HIV Infection and Risk Behaviors Among Heterosexuals In Alcohol Treatment Programs

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Abstract

OBJECTIVE

To measure the prevalence of human immunodeficiency virus (HIV) infection and high-risk behaviors among heterosexuals in alcohol treatment.

DESIGN

Cross-sectional survey.

SETTING

Five public alcohol treatment centers.

SUBJECTS

Consecutive sample of 888 heterosexual clients entering treatment between October 1990 and December 1991. Respondents were 51% black, 10% Hispanic, 33% white, and 76% male. The overall response rate was 68%.

MEASUREMENTS

Structured interview and serotesting for HIV antibodies.

RESULTS

The overall seroprevalence of HIV infection was 5% (95% confidence interval, 3% to 6%). There were no significant differences in rates of infection by age, gender, or race. The prevalence of infection in heterosexual respondents without a history of injection drug use was 3% in men and 4% in women, several times higher than published estimates from a similar community-based heterosexual sample. Unsafe sexual practices were common: 54% of respondents reported multiple sexual partners in the previous year, 97% of nonmonogamous respondents did not use condoms during all sexual encounters, and few respondents consistently asked new sexual partners about previous high-risk behaviors.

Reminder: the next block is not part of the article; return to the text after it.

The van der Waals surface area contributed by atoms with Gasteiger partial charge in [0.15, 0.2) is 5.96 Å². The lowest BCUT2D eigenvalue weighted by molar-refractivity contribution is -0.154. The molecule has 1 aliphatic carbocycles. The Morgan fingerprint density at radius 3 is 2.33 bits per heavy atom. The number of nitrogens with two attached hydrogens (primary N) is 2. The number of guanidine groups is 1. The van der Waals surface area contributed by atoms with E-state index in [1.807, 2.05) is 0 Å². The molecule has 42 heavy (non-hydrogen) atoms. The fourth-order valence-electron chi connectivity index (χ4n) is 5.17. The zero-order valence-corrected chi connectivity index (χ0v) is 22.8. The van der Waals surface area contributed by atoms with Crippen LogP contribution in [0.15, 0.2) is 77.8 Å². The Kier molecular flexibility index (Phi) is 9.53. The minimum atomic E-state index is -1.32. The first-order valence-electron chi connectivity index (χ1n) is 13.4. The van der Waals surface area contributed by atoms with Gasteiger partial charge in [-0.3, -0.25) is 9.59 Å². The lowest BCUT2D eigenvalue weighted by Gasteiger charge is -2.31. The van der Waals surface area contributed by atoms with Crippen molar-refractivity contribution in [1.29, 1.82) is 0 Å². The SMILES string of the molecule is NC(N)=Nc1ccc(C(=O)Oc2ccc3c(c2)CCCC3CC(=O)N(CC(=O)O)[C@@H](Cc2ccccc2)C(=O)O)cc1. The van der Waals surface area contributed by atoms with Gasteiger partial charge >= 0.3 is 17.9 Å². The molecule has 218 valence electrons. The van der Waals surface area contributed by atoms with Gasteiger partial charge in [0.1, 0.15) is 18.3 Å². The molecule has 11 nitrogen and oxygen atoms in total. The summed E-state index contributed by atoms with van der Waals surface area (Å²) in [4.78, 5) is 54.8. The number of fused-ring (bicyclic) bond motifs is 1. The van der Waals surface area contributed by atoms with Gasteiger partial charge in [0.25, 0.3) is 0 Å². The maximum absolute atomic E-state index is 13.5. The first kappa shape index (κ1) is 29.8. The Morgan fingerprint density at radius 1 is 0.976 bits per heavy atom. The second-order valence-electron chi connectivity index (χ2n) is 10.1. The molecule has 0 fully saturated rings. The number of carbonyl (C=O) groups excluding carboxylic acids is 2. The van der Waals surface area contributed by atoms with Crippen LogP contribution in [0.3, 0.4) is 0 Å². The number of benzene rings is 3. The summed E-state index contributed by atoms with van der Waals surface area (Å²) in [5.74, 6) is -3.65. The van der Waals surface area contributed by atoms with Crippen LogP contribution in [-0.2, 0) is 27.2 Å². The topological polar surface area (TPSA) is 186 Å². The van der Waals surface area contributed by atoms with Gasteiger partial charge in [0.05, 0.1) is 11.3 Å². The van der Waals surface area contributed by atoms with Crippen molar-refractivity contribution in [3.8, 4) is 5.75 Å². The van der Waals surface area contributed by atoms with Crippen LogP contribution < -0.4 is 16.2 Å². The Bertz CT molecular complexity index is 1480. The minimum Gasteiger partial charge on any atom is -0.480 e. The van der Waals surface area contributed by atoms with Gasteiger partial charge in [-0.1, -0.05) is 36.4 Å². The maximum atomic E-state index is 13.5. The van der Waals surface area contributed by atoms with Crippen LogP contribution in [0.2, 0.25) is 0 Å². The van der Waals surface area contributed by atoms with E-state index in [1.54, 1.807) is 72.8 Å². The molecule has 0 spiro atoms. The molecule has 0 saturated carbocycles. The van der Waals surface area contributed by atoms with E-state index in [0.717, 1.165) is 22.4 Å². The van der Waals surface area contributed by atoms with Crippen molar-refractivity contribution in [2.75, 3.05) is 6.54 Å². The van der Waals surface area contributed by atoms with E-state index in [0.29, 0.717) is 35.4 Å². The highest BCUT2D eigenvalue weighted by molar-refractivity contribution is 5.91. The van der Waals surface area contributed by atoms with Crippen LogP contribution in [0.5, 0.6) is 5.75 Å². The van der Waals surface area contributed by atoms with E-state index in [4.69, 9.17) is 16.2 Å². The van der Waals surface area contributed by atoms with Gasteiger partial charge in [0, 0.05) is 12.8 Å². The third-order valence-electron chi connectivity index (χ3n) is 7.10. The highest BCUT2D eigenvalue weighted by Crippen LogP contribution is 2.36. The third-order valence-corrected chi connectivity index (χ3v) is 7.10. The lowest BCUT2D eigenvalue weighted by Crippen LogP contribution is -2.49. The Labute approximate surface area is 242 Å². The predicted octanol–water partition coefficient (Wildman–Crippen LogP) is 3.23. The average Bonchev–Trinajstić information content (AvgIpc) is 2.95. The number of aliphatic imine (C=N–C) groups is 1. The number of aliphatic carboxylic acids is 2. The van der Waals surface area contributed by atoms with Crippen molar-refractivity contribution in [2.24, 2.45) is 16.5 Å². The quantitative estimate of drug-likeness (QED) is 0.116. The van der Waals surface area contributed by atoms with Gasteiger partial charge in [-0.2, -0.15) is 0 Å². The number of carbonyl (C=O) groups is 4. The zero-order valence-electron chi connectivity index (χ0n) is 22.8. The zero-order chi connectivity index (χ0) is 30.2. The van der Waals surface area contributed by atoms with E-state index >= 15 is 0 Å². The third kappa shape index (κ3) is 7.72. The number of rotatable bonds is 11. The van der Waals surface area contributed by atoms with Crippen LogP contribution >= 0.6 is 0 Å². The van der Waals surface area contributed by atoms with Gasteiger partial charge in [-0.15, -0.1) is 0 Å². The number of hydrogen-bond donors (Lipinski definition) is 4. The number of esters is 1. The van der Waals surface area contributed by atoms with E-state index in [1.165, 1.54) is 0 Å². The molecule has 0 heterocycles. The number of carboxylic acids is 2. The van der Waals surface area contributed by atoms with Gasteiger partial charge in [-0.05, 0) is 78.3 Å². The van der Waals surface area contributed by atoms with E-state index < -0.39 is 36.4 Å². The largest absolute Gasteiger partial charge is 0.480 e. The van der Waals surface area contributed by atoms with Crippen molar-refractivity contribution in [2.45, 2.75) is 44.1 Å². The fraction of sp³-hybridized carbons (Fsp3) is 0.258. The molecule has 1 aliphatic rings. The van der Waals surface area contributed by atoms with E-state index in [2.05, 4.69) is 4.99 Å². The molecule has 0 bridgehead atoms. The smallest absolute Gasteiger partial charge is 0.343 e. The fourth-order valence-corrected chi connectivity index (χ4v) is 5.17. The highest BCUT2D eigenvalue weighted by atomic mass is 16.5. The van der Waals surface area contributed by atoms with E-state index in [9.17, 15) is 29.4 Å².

CONCLUSIONS

There is a substantial prevalence of HIV infection among heterosexual clients in San Francisco (Calif) alcohol treatment programs, much of which is not associated with injection drug use. Because of this and the high prevalence of unsafe sexual behaviors, there is a relatively high likelihood of heterosexual spread of HIV among the large population of clients seeking treatment for alcohol dependency. Interventions to prevent HIV spread should become a standard part of alcohol treatment programs.

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